Today has been luxuriously spent sunbathing, reading, cooking (full English of course) and chatting with a delightful local Hippy who sent Damo and Paul on a whitey and told us all about Belesconi finally being ousted a couple of days ago. So it seems we had arrived at quite a historical time. And the madness isn’t over. Our estate agent has apparently sorted us out a gig for Saturday night with a local musician in the nearby town of Nardo. One last date on the Saraswati grand tour of Italy and hopefully the fuel for one last blog. But until then,

Cioa per addesso,

Cheers man! Since he wrote the above blog, I spent a day wandering the coast & woods of Portoselvaggio, a small national park just to the north of Santa Caterina, where we were staying. It was saved from hotel developments by the martyrdom of a local politician about 20 years ago, who got a mafia bullet to the head for her troubles. It a beautiful place, from the rocky shores to the hoary woods, including grottos where Neanderthals etched crude hieroglyphics into the rock 10,000 years ago. On the walk, & my first real solitude for a month, I got stuck into Axis & Allies, which is coming along nicely to its concluding stanzas.

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Just as our timing at Calcata could not have been more perfect, so was our arrival in this part of the world. It was the Festival of Santa Maria over the weekend, which is essentially a celebration of new wine. On Friday we noised up some noisy young neighbors, who were having a wee party a few villas up from us. On Saturday we played our second gig in two weeks. This time we were driven by cool-as-fuck Antonio, the sassy middle-aged boss of the estate agents, up to the nearby town of Nardo. En route we popped into a wine shop, for nibbles & a spot of wine-tasting, then arrived in the central piazza. There, Antonio opened up a small-ish room stuffed with instruments, for us to have a wee practice. The place is dedicated to Luigi Stifini, a famous local musician who invented Pizziche – a mesmeric, foot-tapping traditional acoustic music with amazing gypsy undertones.


During our jam the daughter of Mr Stifini – perhaps 65 years old – turns up & starts jamming along with us on a ukelele. Funny as fuck! Then we wandered thro’ the beautiful narrow, baroque streets of Old Nardo to a local bar ran by some cool young ‘uns, where the Pizziche music was in full flow. This was enhanced by two very cute, young Italian birds who were dancing a wild, spontaneous, sensual & elegant whirl of movements & hand gestures – total quality. Not long after we played a few numbers, with the crowd loving it & the musicians joining in. Then the table of covered plates was uncovered to reveal a veritable banquet, the highlight of which was horse-meat stew, which had been cooked for a full nine hours by our ukelele playing Madame, sending my palette into the realms of culinary heaven.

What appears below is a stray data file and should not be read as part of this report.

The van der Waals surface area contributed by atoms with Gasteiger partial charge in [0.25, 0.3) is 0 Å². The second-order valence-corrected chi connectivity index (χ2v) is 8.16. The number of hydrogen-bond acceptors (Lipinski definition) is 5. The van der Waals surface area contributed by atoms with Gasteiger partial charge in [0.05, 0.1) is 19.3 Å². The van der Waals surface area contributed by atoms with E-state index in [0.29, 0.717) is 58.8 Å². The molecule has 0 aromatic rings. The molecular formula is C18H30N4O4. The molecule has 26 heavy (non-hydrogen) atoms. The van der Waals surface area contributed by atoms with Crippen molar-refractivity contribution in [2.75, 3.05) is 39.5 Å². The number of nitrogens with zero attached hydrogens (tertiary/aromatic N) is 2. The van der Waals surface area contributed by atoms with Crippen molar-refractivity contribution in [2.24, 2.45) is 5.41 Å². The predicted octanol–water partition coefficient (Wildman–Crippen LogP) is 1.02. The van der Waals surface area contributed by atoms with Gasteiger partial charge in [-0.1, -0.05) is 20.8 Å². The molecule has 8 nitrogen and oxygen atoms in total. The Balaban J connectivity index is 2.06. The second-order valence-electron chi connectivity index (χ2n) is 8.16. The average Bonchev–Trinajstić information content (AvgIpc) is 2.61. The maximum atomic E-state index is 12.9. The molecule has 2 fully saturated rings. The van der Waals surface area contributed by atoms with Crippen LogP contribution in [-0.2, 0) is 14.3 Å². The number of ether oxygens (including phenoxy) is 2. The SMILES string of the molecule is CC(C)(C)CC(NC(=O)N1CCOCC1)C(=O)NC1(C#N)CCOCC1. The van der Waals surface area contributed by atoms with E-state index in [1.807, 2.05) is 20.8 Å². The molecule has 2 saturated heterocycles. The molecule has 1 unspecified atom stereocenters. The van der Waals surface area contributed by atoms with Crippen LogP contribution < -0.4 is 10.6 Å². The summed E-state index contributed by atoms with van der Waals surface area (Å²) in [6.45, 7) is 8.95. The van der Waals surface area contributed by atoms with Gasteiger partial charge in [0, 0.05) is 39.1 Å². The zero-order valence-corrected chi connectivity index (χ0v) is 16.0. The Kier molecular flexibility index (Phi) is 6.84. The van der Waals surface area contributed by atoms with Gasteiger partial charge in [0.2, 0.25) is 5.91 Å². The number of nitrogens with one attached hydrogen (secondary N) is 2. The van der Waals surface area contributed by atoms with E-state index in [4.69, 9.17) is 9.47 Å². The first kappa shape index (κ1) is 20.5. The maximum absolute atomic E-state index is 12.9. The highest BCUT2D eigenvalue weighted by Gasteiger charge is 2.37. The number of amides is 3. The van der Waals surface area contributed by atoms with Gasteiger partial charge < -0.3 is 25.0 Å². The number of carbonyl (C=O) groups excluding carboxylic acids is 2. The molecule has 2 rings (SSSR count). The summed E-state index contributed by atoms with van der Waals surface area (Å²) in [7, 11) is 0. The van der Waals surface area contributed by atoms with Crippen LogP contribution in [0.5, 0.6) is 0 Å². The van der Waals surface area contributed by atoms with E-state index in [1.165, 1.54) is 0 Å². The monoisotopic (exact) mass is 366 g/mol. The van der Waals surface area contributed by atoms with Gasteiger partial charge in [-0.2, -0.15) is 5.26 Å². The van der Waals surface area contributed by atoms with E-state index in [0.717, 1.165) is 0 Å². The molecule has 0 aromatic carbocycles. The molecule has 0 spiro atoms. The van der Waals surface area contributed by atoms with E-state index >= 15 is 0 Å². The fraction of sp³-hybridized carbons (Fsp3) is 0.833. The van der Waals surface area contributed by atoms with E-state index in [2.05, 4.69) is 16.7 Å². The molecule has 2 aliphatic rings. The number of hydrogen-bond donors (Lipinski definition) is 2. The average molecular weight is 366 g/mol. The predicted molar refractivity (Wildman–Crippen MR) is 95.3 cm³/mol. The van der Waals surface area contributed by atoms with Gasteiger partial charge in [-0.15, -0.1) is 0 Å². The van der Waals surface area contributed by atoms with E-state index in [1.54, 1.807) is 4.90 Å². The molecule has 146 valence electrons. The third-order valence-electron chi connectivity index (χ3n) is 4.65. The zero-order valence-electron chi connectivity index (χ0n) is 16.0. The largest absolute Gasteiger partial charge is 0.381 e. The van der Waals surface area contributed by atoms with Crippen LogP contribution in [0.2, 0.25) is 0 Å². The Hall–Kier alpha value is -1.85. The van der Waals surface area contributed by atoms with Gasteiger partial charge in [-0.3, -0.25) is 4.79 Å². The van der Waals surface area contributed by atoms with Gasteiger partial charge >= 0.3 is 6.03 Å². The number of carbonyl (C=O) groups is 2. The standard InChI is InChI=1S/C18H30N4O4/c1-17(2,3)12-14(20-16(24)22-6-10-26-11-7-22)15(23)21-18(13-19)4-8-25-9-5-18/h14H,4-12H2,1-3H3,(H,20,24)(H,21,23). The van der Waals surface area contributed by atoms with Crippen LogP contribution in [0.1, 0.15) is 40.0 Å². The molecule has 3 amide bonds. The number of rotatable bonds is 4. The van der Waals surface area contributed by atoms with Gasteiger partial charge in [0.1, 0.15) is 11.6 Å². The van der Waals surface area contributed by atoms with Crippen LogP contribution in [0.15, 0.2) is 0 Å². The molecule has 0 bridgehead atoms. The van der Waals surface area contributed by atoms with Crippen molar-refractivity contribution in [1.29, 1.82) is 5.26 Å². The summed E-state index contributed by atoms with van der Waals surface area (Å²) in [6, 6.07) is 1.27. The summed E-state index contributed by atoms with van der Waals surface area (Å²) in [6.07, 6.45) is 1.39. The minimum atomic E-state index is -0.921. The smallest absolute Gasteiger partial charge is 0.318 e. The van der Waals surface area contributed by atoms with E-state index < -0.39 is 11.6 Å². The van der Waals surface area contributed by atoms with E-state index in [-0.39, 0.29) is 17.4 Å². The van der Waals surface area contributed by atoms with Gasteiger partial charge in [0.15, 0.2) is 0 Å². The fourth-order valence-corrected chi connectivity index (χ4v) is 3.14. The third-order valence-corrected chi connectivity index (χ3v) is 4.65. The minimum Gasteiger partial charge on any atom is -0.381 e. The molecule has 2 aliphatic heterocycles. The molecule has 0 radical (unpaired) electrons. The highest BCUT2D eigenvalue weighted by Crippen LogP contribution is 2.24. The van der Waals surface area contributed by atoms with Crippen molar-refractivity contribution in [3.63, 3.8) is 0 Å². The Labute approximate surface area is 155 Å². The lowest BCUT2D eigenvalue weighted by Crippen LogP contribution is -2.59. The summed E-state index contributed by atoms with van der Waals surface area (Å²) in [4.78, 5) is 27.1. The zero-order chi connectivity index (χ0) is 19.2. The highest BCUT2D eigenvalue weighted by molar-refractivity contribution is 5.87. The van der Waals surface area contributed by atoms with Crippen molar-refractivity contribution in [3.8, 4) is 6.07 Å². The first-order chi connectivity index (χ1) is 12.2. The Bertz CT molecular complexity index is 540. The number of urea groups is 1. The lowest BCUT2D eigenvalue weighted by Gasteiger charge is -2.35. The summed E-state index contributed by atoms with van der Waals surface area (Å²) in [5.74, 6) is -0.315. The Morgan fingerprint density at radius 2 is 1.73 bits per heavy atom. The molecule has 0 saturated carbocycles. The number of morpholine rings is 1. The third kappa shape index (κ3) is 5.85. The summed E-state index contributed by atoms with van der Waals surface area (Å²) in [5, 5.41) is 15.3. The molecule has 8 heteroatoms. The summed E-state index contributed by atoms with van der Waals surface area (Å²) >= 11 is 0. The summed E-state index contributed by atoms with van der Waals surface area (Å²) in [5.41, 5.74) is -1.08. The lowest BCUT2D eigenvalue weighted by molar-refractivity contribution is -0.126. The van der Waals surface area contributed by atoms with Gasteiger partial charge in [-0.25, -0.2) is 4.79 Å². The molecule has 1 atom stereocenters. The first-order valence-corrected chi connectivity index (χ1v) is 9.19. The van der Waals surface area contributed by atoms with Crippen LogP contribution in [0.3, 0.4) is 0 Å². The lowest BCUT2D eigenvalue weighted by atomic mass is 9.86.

Yesterday was a quiet one – watching the grand prix & a dubbed Spartacus among other things, washing clothes & generally mentally preparing for our movements on. I really can’t wait… for several months through the summer I was researching Homer in the National Library of Scotland in Edinburgh, & for the past month have been assembling the information & turning it to cohesive & readable prose. In the next few days I shall be in Cephalonia, which island I have good reasons to suspect houses the site of the palace of Odysseus, in a place nobody has ever conjectured before. My month in Italy has been more of warm-up… practicing my Italian, enjoying the sunshine, preparing notes, tossing off a few sonnets & tryptychs, seeing a few new places, etc. But Greece is a different prospect altogether, a quest in the real sense of the word, beginning soon with a voyage across ancient waters. Interestingly enough, Spartacus was also once in Brindisi with his slave-nation. He had paid some Phoenician sailors to ferry them all to safety, but they had reneged on the deal. I’m just hoping the same thing won’t happen to us with our ferry company!